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How to Use Stencils for Quilting
When the average person thinks of stencils, the word probably brings to mind early American style-painted floor cloths, or stenciled walls. Stencils enjoyed a great resurgence in style in the 1980's as everyone went mad for the country look. However, when a quilter thinks of stencils, a very different use comes to mind. The crafter unfamiliar with the use of stencils in quilting may be quite perplexed as to how they are used. After all, when you look at a quilt, there's no evidence that anything to do with stenciling in the traditional sense has occurred! However, stencils are actually very useful in the art of quilting and advances in technology are quickly making them a must-have tool. Quilting stencils are very similar to stencils for paint, and often look about the same.
They are most often made from a sturdy plastic, with holes punched in it for the design. However, while painting stencils are used to create decorative elements, quilting stencils are used to lay down a pattern to follow when stitching. The use of quilting stencils allows quilters to reproduce elaborate patterns on their quilt tops. With quilting stencils, you have an easy way to transfer and then follow a stitching design. You don't need to worry if you feel you can't draw.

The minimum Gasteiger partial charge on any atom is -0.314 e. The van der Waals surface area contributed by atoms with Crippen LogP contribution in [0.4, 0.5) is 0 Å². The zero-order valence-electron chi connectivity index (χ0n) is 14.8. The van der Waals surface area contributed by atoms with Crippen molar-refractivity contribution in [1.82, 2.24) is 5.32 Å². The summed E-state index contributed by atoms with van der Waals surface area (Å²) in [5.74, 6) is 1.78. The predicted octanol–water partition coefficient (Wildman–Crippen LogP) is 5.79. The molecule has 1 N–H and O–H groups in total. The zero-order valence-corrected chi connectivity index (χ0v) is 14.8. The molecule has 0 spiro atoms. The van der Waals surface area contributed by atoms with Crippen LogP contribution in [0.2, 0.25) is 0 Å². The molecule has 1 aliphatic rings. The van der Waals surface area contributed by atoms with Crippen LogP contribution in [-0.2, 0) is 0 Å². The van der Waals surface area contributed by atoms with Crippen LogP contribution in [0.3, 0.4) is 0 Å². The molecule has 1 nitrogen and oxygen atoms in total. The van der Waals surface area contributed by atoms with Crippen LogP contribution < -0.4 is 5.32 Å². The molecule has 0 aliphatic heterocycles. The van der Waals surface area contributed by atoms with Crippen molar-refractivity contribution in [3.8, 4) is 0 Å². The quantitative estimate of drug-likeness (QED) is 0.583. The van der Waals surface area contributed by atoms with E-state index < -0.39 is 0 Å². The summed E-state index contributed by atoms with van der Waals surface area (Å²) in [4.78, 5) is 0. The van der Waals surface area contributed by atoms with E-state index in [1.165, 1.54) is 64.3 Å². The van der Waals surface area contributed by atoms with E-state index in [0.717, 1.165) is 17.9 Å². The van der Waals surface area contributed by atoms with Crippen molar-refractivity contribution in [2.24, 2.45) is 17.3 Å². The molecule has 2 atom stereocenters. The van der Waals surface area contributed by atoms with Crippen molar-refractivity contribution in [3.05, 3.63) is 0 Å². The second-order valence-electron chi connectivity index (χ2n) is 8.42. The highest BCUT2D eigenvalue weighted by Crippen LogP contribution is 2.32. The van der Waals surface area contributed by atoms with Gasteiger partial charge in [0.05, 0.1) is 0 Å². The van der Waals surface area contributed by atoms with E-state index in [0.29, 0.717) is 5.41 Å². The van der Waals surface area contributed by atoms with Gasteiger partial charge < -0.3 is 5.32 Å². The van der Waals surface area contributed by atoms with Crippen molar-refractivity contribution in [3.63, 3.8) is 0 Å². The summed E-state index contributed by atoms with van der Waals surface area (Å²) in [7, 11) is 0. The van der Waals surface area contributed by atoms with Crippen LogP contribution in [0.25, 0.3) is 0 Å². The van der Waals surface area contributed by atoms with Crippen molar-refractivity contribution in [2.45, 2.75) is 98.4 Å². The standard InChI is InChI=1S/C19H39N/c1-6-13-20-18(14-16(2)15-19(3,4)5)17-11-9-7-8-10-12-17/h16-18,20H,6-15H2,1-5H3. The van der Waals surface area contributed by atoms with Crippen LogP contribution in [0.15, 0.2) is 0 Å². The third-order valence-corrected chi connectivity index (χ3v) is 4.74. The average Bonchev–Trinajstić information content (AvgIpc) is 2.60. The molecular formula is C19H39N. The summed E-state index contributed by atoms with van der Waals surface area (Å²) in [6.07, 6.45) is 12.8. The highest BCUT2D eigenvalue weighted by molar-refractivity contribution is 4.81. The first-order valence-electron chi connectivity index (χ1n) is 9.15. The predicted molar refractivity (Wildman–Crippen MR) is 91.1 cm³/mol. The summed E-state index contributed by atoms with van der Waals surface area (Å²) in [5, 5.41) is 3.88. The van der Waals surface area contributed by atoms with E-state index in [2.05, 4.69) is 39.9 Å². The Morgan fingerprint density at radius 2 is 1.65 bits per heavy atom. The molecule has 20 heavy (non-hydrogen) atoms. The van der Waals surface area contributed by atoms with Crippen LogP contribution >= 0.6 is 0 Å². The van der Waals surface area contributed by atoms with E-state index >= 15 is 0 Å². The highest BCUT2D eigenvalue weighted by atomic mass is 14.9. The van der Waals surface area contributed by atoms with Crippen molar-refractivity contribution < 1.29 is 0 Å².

With quilting stencils, the drawing has all been done and all you have to do is follow someone else's design. Many companies offer quilting stencils and the supplies you'll need to go with them. You'll find designs ranging from traditional florals and fans to very contemporary styles. Take a look around some of the quilting sites on the internet or visit your local quilting store to get an idea of how many stencils await you. Quilting stencils are easy to use. To transfer the design you can use chalk or stitching or water-soluble pens. (It is very important that you test the water soluble pen with your fabric before using it with a stencil-you don't want it to ruin your beautiful pieced quilt top!) All you have to do is lay the quilting stencil atop your fabric and trace the pattern. Voila! You now have a stitching pattern to follow without a lot of muss and fuss. After all, most quilters prefer to spend their time designing, piecing a quilt top, or doing the actual quilting, not messing around with pattern transfers. A simple rule of thumb is to choose a design about a half an inch to an inch smaller than your block, so that the resulting pattern doesn't look crowded.
You can also take one of the smaller stencils and repeat the design by laying it down in a pattern on your fabric. Quilting stencils are one of the most useful advances in notions for the home crafter. The average quilter of yesteryear would be amazed to view all the notions and supplies that are now available for the home crafter. Why not take advantage of these advances yourself? Quilting stencils are a great time-saver.
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